This court concluded that a plaintiff in a divorce action who had not complied with the one-year residency requirement of G. L. c. 208, s. 5, nevertheless could satisfy the alternative jurisdictional requirements of s. 5 by asserting domicil after a brief period of residence and claiming that the “cause” for the divorce, namely “an irretrievable breakdown of the marriage” under G. L c. 208, s. 1B, occurred within Massachusetts. [490-498]
COMPLAINT for divorce filed in the Norfolk Division of the Probate and Family Court Department on October 15, 2002.
A motion to dismiss was heard by David H. Kopelman, J.
A proceeding for interlocutory review was heard in the Appeals Court by Fernande R.V. Duffly, J. The Supreme Judicial Court on its own initiative transferred the case from the Appeals Court.
David H. Lee (Robert J. Rivers, Jr., with him) for Brian E. Caffyn.
Paul M. Kane (Courtney Vore with him) for Leslie A. Caffyn.
a single justice of the Appeals Court entered an order granting the husband leave to file an interlocutory appeal “as to the issue of subject matter jurisdiction,” we transferred the case on our own motion. Because we conclude that a plaintiff domiciled in Massachusetts may satisfy the jurisdictional requirements of § 5 by making a subjective determination that the marriage became irretrievably broken (pursuant to § 1B) within the Commonwealth, we affirm the Probate and Family Court’s denial of the husband’s motion to dismiss.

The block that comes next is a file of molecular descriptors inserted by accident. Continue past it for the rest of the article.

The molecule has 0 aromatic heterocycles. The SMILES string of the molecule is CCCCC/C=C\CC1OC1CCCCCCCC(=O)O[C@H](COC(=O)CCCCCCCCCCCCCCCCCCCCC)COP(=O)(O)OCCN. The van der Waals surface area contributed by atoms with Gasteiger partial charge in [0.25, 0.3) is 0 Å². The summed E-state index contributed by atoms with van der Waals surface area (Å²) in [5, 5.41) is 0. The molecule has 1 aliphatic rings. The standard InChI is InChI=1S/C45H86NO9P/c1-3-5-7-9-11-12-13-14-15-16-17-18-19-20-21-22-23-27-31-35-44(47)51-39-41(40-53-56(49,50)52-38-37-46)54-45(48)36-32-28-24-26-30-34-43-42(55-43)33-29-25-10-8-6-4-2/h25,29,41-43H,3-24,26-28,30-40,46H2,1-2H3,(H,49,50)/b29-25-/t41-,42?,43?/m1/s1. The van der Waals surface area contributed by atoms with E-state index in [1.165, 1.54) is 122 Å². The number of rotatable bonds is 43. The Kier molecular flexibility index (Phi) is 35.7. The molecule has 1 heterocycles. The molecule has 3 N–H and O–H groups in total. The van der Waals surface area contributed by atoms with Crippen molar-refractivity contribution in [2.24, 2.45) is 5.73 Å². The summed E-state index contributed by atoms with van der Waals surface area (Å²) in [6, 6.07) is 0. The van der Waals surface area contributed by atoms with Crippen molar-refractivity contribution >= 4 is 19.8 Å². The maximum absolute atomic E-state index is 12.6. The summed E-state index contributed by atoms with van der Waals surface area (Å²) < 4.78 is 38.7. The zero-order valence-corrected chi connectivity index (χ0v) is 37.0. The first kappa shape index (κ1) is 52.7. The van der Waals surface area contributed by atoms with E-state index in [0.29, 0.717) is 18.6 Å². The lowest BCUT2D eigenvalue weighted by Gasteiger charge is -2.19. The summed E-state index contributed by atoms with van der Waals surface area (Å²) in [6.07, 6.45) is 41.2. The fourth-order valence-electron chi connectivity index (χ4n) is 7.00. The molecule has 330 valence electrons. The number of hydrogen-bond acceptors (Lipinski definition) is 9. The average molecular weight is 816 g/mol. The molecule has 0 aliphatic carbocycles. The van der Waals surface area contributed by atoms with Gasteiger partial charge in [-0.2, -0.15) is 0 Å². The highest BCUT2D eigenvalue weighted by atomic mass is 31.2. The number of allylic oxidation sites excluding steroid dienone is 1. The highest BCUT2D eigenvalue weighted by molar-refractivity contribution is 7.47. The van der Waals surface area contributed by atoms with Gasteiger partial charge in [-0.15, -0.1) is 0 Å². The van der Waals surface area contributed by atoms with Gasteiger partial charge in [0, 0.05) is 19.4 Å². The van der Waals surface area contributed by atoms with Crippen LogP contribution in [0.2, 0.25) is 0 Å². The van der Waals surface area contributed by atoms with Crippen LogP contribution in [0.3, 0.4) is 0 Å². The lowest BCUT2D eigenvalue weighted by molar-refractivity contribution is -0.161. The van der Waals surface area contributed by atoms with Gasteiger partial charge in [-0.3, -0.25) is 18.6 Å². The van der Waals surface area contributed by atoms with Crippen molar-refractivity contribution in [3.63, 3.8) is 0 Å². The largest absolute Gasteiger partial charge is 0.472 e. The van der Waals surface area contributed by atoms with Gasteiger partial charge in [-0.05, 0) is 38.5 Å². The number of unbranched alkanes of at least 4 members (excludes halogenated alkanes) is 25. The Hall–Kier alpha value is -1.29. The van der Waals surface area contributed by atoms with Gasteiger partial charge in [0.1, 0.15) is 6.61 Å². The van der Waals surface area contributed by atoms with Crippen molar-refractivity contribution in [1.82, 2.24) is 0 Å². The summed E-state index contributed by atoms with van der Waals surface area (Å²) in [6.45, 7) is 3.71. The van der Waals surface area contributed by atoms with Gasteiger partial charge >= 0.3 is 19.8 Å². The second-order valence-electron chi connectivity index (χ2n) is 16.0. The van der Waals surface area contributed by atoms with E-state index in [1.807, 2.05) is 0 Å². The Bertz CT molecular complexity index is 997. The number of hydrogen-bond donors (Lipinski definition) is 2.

The parties were married in Brookline, Massachusetts, on May 30, 1987. After the marriage, the parties resided in Stamford, Connecticut, for approximately one year. Between 1988 and 1990, the husband and the wife lived in Massachusetts for approximately one and one-half years. The parties then moved to Chicago, Illinois, where they resided for approximately six years and where their two children were born. Thereafter, the family relocated to San Diego, California, where they lived for approximately one and one-half years. In approximately 1996 or 1997, the parties and their children moved to Italy, where they resided as a family through the end of June, 2002, when the wife moved to Massachusetts with the children.
Throughout the marriage, the husband and the wife maintained a joint bank account in Massachusetts. The parties also retained pediatricians for their children and came to Massachusetts twice a year for the children to be seen by “their” doctors. The wife alleges (and the husband does not dispute) that each year, the family spent Christmas holidays and a portion of summer vacations in Massachusetts.